Late Payments to Small Businesses on the Rise
UK small businesses are owed a record £33.6 billion in overdue payments, research by payment body Bacs has found ― a 10 per cent increase on this time last year.
The survey found that the average amount owed to the country’s small and medium-sized firms stood at £39,000, and businesses were waiting on average 28 days longer than the original payment terms.
The retail and distribution sectors were worst hit, with more than £16.6 billion in late payments owing to firms in these industries.
“The problem is so serious that it could threaten the survival of many businesses trying to get through the fragile post-recession recovery period.”
said Bacs’ head of marketing Mike Hutchinson.
The study of 450 businesses found that larger companies were the worst offenders when it came to paying on time, being responsible for almost half of late payment debt. Government and not-for-profits were the best payers.
Phillip King, chief executive of the Institute of Credit Management, said that the figures showed that all businesses were feeling the strain of difficult economic conditions.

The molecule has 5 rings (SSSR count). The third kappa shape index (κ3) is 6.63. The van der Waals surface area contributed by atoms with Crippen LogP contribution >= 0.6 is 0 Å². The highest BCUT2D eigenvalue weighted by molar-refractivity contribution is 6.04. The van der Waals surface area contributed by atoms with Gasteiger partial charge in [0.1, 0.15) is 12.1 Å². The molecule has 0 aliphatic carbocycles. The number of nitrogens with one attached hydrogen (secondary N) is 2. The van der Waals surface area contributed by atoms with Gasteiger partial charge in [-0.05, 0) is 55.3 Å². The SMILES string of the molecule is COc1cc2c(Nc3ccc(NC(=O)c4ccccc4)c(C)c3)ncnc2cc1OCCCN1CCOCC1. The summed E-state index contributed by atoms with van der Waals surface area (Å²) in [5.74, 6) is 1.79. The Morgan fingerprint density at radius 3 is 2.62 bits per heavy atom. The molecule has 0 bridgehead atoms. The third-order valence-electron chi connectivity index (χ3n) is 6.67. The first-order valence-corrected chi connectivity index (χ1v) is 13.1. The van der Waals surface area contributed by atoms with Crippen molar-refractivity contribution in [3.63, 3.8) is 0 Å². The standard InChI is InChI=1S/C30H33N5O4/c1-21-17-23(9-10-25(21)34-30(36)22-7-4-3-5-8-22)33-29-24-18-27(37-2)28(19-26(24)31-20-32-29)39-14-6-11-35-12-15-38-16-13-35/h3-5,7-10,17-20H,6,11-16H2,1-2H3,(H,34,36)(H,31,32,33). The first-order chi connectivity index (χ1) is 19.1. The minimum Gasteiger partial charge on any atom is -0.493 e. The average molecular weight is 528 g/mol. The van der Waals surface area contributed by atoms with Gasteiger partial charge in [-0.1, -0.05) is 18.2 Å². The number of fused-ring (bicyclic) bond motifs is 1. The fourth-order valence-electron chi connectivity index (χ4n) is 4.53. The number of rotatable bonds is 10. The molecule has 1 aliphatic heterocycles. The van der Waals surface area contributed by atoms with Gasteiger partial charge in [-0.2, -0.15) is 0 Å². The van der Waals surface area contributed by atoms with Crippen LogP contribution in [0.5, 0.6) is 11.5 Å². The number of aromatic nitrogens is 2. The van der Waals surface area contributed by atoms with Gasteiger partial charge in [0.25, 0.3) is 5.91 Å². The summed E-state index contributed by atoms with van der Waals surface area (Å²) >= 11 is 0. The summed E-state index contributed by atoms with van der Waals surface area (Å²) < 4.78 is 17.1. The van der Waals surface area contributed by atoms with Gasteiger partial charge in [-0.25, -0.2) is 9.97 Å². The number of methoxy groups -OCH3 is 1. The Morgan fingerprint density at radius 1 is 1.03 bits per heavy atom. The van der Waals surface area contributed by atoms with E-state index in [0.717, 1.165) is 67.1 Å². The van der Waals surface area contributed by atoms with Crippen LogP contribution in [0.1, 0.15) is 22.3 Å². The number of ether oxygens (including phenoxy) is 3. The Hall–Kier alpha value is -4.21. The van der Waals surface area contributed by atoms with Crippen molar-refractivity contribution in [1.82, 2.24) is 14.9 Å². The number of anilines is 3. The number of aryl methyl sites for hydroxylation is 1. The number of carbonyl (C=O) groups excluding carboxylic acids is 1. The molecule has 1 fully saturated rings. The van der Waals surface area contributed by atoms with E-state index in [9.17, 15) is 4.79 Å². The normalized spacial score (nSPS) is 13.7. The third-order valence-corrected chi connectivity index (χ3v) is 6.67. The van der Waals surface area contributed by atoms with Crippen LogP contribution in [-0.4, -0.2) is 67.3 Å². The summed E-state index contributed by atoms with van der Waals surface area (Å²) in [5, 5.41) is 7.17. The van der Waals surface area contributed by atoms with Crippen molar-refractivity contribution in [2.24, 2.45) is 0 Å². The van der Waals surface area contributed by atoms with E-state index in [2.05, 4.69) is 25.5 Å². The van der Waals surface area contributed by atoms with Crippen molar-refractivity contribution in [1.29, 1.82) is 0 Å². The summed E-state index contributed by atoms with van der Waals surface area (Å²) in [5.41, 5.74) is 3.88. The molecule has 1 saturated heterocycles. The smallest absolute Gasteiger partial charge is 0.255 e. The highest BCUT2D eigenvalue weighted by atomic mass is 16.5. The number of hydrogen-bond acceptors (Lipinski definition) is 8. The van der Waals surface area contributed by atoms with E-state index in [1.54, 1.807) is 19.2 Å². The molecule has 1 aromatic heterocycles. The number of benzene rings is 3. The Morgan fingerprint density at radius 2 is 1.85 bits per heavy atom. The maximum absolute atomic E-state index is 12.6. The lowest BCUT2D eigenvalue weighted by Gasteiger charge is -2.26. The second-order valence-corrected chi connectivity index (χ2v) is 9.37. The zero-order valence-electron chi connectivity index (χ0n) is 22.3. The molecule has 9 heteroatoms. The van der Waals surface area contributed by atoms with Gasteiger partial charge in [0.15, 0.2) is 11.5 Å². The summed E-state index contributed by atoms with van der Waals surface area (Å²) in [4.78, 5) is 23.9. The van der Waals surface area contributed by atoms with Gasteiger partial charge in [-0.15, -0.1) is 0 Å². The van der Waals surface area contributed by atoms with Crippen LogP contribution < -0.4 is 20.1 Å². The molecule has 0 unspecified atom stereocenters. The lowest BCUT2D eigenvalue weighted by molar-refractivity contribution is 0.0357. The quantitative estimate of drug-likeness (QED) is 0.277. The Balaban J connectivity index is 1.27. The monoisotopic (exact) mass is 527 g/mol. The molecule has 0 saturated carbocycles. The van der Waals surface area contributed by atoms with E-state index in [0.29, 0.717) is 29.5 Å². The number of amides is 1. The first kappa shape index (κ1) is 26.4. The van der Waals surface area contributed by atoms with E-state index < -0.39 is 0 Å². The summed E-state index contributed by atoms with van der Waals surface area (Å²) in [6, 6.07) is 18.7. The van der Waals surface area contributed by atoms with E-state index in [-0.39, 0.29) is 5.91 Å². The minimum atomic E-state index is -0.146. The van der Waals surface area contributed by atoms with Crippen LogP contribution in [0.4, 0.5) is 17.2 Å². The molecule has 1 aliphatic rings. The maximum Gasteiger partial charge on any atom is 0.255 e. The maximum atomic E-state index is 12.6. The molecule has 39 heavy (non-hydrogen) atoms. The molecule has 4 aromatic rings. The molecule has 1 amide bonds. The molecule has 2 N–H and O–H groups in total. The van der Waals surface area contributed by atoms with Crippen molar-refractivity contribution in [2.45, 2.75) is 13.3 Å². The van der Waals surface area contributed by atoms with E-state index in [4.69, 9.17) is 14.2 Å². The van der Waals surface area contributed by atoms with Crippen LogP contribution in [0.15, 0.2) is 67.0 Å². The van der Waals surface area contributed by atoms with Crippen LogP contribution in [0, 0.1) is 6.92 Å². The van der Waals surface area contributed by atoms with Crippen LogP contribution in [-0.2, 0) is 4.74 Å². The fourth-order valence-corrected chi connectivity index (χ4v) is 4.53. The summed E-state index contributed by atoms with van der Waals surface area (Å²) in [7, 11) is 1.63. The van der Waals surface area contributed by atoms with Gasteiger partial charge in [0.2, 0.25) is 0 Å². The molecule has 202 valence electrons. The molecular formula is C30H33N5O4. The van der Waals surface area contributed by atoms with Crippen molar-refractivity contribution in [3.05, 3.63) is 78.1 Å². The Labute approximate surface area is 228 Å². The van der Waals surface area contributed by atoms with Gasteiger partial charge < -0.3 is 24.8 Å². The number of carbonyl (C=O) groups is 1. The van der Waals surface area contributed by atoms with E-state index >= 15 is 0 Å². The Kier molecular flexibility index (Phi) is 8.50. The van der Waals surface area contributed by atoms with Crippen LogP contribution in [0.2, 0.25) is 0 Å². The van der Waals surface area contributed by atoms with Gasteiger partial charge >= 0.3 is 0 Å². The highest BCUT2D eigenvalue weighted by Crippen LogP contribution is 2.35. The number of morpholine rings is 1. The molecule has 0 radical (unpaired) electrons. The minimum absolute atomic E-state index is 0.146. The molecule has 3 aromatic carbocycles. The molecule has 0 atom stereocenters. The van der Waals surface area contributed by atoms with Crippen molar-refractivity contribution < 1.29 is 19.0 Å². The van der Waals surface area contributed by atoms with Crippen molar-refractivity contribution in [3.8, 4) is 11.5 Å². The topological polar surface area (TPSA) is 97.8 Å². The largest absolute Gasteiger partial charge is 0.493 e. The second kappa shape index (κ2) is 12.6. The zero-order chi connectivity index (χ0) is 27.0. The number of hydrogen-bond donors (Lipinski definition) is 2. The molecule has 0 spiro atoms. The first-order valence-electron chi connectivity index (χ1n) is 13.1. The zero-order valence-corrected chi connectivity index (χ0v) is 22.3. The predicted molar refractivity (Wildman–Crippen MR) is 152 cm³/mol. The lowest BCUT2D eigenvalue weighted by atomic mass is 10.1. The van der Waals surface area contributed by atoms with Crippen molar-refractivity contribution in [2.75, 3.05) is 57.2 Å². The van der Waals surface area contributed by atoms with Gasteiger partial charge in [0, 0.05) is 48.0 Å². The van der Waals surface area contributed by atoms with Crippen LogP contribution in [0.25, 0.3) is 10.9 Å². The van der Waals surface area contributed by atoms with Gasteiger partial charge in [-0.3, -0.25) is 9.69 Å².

“Companies pay later when cash is in short supply, and cashflow needs to be better managed and protected. But paying suppliers ahead of agreed payment terms establishes a strong customer-supplier relationship, avoids issues like late payment interest charges and is far more likely to lead to more business.”
King urged larger businesses to sign up to the Prompt Payment Code and change their practices. He also advised smaller firms to agree explicit payment terms in advance, invoice promptly, use automated payment methods and charge interest on late payments.
Virtual assistant Ingrid Blake, owner of The Cyber Sec, said she was reluctant to deal with large firms after being made to wait 42 days beyond her usual 14-day terms for payment by Carphone Warehouse.
“It was an absolute nightmare. It just feels like you are undervalued. If you’ve got a plumber or an electrician out, you have to pay them as soon as the work has been done. It just seems like it’s overlooked in a big company because they have so many suppliers.”
“They have automated processes in place. But they have one payment run a week and they’re sitting on your money basically,” she added. “If another big company came to me, I would say that I have a policy of asking for a deposit or an advance payment. Small businesses are much better at paying. It’s much more personal and approachable.”